Objective: Advanced Trauma Life Support guidelines recommend only 1 L of intravenous (IV) crystalloid before transitioning to blood products. We sought to determine if receiving >1 L of IV crystalloid during the initial resuscitation is associated with worse outcomes. We also sought to determine if receiving no crystalloids is associated with better outcomes.
Methods: We performed a single center retrospective study using trauma registry data, which was supplemented by manual chart review. We only included patients who had an initial heart rate ≥ 100 beats/min or a systolic blood pressure ≤ 90 mmHg. For each patient, we determined the total amount of IV crystalloid administered in the first 3 h after arrival to the hospital plus prehospital crystalloid. We performed multivariate regression analyses to determine if there is an association between the administration of >1 L of crystalloids or no crystalloids with in-hospital mortality, hospital length of stay (LOS), or packed red blood cells (PRBCs) transfused.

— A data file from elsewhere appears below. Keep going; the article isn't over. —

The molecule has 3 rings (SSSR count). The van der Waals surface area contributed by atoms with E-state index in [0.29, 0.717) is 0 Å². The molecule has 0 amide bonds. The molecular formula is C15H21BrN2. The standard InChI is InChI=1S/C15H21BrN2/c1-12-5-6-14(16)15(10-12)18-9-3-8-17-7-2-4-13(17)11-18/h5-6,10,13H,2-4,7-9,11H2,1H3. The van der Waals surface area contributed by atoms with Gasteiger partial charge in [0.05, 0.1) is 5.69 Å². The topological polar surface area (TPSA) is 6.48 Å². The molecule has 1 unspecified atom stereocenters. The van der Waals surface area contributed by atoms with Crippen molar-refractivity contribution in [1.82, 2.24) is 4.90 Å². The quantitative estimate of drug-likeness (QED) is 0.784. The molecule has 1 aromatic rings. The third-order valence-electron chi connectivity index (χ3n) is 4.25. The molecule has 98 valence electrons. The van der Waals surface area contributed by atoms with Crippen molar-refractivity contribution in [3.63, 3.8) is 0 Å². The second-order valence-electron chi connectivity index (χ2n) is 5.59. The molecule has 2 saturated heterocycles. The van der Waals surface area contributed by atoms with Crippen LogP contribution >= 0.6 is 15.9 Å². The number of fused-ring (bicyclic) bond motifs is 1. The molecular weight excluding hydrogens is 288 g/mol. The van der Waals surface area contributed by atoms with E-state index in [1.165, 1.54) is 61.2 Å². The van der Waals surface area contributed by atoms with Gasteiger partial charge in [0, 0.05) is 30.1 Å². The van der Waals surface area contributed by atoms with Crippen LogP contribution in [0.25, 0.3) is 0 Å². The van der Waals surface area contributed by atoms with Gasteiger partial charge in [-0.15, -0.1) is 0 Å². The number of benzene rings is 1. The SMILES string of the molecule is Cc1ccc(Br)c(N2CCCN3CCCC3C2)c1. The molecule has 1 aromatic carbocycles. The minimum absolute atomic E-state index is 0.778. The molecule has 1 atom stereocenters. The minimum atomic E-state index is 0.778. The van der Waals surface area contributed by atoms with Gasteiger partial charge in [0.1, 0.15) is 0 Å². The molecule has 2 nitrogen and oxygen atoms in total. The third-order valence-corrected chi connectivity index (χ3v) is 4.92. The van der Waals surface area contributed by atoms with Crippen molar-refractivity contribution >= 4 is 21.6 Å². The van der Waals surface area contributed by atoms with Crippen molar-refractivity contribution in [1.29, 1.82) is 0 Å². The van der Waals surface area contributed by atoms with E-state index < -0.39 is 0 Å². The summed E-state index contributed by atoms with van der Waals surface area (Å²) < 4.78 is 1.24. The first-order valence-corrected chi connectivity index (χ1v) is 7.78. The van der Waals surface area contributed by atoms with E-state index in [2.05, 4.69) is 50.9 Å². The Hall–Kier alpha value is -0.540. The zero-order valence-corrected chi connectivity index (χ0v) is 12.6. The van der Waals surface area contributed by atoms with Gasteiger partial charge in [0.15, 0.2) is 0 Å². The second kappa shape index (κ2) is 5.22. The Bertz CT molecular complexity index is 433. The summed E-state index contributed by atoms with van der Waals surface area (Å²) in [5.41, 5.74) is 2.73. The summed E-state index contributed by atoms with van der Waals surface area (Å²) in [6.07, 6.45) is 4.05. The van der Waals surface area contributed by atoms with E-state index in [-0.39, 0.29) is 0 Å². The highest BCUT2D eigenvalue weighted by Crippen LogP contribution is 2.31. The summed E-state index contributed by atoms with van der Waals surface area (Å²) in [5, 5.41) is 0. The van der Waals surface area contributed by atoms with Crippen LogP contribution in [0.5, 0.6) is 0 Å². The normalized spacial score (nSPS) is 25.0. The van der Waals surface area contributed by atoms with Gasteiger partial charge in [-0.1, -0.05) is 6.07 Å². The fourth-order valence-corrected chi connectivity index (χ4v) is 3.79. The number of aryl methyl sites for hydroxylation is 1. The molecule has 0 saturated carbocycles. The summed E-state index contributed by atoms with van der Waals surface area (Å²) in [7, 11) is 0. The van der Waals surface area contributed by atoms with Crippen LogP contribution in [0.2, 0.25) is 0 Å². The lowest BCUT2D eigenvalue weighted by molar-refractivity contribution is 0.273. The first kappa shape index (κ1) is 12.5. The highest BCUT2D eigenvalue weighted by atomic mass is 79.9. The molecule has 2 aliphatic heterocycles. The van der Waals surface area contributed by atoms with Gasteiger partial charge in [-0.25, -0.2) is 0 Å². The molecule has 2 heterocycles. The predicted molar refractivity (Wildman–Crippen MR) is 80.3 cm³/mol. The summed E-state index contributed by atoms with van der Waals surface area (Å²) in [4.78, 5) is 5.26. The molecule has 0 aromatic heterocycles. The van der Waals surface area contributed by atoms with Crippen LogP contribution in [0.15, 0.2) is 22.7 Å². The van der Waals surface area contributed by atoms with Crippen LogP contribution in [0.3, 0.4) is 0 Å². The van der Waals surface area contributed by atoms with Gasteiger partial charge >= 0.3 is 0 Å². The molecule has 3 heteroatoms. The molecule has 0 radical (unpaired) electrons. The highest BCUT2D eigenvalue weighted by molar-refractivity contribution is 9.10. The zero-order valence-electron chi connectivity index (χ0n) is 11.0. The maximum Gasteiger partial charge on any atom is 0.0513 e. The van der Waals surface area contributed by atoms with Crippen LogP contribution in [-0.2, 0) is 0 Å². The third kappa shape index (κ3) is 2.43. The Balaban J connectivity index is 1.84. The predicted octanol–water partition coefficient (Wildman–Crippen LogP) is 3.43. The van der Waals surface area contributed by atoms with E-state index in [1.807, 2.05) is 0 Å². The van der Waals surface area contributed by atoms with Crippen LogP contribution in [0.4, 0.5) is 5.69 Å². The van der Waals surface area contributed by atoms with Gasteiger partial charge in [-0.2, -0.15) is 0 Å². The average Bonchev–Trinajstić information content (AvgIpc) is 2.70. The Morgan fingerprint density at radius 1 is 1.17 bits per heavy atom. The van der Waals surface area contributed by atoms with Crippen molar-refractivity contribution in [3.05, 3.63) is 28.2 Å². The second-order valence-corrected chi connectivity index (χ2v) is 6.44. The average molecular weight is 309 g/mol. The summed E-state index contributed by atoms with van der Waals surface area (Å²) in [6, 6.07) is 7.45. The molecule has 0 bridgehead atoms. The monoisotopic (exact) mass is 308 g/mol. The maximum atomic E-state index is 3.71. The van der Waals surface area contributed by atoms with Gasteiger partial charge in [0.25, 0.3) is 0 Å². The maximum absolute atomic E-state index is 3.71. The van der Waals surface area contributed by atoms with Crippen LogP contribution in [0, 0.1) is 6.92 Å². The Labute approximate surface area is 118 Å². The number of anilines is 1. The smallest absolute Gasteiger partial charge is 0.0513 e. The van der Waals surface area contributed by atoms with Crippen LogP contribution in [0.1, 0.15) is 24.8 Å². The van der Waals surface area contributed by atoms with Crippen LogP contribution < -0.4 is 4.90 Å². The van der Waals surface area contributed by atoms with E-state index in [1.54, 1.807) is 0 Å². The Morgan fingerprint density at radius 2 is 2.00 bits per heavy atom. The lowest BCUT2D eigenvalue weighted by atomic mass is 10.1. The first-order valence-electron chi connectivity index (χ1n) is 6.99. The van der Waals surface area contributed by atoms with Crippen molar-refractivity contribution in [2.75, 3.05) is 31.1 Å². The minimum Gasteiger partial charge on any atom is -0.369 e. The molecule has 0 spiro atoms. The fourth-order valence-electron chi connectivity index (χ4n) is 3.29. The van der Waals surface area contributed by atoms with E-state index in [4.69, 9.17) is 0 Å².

Results: Between January 1, 2018 and September 30, 2019, there were 878 who met criteria for enrollment. Among those, 55.0% received ≤1 L of IV crystalloids, and 45.0% received >1 L. Multivariate analyses showed no significant association between receiving >1 L and mortality (p = 0.61) or PRBCs transfused (p = 0.29), but patients who received >1 L had longer hospital LOS (p = 0.04). We found no association between receiving no crystalloids and mortality, PRBCs transfused, or LOS.
Conclusion: On a multivariate analysis of trauma patients, we did not find an association between the administration of >1 L of IV crystalloid and in-hospital mortality or the volume of PRBCs transfused. However, receiving >1 L of crystalloids was associated with a longer hospital LOS. We found no benefit to completely withholding crystalloids.
Zitek T, Ataya R, Farino L, Mohammed S, Miller G. Is the use of greater than 1 L of intravenous crystalloids associated with worse outcomes in trauma patients? Am J Emerg Med. 2020 Dec 10;40:32-36. doi: 10.1016/j.ajem.2020.12.013. Epub ahead of print. PMID: 33340875.